Leaves of white clover are edible, raw or cooked. The young leaves are best harvested before the plant flowers, and can be used in salads, soups etc. They can be used as a vegetable, cooked like spinach. Flowers and seed pods have been dried, ground into a powder and used as a flour or sprinkled on cooked foods such as boiled rice. The young flowers can also be eaten raw in salads. The root can be eaten if cooked first. A sweet herb tea is made from the fresh or dried flowers. It is considered delicate. The dried leaves impart a vanilla flavor if mixed into cakes etc.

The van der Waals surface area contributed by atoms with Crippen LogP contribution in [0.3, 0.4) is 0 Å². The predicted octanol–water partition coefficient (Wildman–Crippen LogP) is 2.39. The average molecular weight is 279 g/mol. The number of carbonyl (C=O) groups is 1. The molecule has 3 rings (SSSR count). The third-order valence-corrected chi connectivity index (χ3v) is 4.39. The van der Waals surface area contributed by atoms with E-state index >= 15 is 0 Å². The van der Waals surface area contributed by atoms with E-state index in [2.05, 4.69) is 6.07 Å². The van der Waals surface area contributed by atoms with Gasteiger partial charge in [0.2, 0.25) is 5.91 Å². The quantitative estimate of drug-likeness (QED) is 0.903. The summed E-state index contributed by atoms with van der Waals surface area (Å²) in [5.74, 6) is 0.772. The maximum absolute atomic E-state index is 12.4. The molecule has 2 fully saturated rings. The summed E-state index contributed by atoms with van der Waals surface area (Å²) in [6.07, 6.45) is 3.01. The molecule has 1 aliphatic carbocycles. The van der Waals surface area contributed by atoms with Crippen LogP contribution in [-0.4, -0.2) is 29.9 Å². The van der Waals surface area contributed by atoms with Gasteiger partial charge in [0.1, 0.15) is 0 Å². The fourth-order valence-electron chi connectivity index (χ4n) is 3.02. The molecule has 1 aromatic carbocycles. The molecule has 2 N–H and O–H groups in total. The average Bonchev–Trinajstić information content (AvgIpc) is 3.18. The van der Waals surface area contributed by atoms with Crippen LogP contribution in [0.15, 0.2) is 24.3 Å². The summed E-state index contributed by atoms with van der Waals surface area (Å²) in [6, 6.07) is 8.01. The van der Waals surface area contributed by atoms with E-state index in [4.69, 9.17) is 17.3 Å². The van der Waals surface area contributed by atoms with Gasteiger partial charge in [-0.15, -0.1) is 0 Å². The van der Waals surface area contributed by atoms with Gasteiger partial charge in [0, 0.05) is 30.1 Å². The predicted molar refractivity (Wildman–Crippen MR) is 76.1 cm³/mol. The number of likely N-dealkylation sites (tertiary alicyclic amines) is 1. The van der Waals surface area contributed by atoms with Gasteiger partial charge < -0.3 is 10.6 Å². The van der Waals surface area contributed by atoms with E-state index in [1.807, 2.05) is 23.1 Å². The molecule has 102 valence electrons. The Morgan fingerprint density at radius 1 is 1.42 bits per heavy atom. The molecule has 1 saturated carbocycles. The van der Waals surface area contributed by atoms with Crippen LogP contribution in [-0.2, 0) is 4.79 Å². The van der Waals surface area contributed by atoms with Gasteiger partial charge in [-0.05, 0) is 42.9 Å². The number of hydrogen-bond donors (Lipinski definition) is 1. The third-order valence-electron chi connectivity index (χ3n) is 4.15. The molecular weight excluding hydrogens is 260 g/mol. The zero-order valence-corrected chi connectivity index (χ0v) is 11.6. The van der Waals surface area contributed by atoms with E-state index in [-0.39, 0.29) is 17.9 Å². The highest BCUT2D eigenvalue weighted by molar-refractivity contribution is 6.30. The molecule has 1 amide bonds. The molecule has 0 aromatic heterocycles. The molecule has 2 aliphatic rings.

White Clover was used for medicinal purposes by the Cherokee, Iroquois, and Mohegan Indians among others. The flowering heads have substances that counteract scrofula, tend to purify and cleanse the blood, cleanse boils, sores, wounds, etc., heal disorders and diseases of the eye, and are tonic. A tea has been used in the treatment of coughs, colds, fevers and leucorrhea. A tincture of the leaves can be applied as an ointment to gout. A tea of the flowers has been used as an eyewash. The Cherokee used a tea of white clover for fevers and "Bright's disease". The Delaware and Algonkian Indians used a tea infusion of dried leaves taken for coughs and colds.
Wednesday, 23 May 2012